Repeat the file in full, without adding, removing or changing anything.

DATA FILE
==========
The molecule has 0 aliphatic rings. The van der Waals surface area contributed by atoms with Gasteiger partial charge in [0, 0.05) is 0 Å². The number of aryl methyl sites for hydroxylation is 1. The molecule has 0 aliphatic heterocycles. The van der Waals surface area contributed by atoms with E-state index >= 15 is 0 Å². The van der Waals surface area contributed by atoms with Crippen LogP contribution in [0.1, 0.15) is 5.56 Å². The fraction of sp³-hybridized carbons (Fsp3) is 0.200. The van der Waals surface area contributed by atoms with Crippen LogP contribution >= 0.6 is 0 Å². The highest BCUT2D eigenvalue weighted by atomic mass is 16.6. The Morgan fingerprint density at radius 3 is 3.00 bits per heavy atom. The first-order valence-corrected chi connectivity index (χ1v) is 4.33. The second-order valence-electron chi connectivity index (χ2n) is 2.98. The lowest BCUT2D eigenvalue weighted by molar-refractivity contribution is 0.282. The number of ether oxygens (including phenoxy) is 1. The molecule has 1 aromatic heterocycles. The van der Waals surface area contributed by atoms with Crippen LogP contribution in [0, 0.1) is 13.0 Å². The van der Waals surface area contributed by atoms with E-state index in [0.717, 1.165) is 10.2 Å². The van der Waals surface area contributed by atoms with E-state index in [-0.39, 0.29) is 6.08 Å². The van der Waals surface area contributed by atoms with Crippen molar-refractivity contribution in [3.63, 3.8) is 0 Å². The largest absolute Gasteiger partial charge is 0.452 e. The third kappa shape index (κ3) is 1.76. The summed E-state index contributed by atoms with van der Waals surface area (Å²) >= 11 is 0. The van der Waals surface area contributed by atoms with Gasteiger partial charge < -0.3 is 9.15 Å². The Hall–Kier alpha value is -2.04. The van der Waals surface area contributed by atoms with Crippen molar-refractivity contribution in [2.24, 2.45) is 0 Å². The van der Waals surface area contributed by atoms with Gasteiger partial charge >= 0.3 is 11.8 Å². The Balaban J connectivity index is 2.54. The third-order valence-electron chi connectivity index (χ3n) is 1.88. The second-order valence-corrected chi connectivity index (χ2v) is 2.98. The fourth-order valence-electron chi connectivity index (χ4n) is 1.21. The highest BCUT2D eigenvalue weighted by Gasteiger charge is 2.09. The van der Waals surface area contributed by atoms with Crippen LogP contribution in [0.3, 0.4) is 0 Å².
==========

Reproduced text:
The molecule has 0 aliphatic rings. The van der Waals surface area contributed by atoms with Gasteiger partial charge in [0, 0.05) is 0 Å². The number of aryl methyl sites for hydroxylation is 1. The molecule has 0 aliphatic heterocycles. The van der Waals surface area contributed by atoms with E-state index >= 15 is 0 Å². The van der Waals surface area contributed by atoms with Crippen LogP contribution in [0.1, 0.15) is 5.56 Å². The fraction of sp³-hybridized carbons (Fsp3) is 0.200. The van der Waals surface area contributed by atoms with Crippen LogP contribution >= 0.6 is 0 Å². The highest BCUT2D eigenvalue weighted by atomic mass is 16.6. The Morgan fingerprint density at radius 3 is 3.00 bits per heavy atom. The first-order valence-corrected chi connectivity index (χ1v) is 4.33. The second-order valence-electron chi connectivity index (χ2n) is 2.98. The lowest BCUT2D eigenvalue weighted by molar-refractivity contribution is 0.282. The number of ether oxygens (including phenoxy) is 1. The molecule has 1 aromatic heterocycles. The van der Waals surface area contributed by atoms with Crippen LogP contribution in [0, 0.1) is 13.0 Å². The van der Waals surface area contributed by atoms with E-state index in [0.717, 1.165) is 10.2 Å². The van der Waals surface area contributed by atoms with E-state index in [-0.39, 0.29) is 6.08 Å². The van der Waals surface area contributed by atoms with Crippen molar-refractivity contribution in [3.63, 3.8) is 0 Å². The largest absolute Gasteiger partial charge is 0.452 e. The third kappa shape index (κ3) is 1.76. The summed E-state index contributed by atoms with van der Waals surface area (Å²) >= 11 is 0. The van der Waals surface area contributed by atoms with Gasteiger partial charge < -0.3 is 9.15 Å². The Hall–Kier alpha value is -2.04. The van der Waals surface area contributed by atoms with Crippen molar-refractivity contribution in [2.24, 2.45) is 0 Å². The van der Waals surface area contributed by atoms with Gasteiger partial charge >= 0.3 is 11.8 Å². The Balaban J connectivity index is 2.54. The third-order valence-electron chi connectivity index (χ3n) is 1.88. The second-order valence-corrected chi connectivity index (χ2v) is 2.98. The fourth-order valence-electron chi connectivity index (χ4n) is 1.21. The highest BCUT2D eigenvalue weighted by Gasteiger charge is 2.09. The van der Waals surface area contributed by atoms with Crippen LogP contribution in [0.3, 0.4) is 0 Å².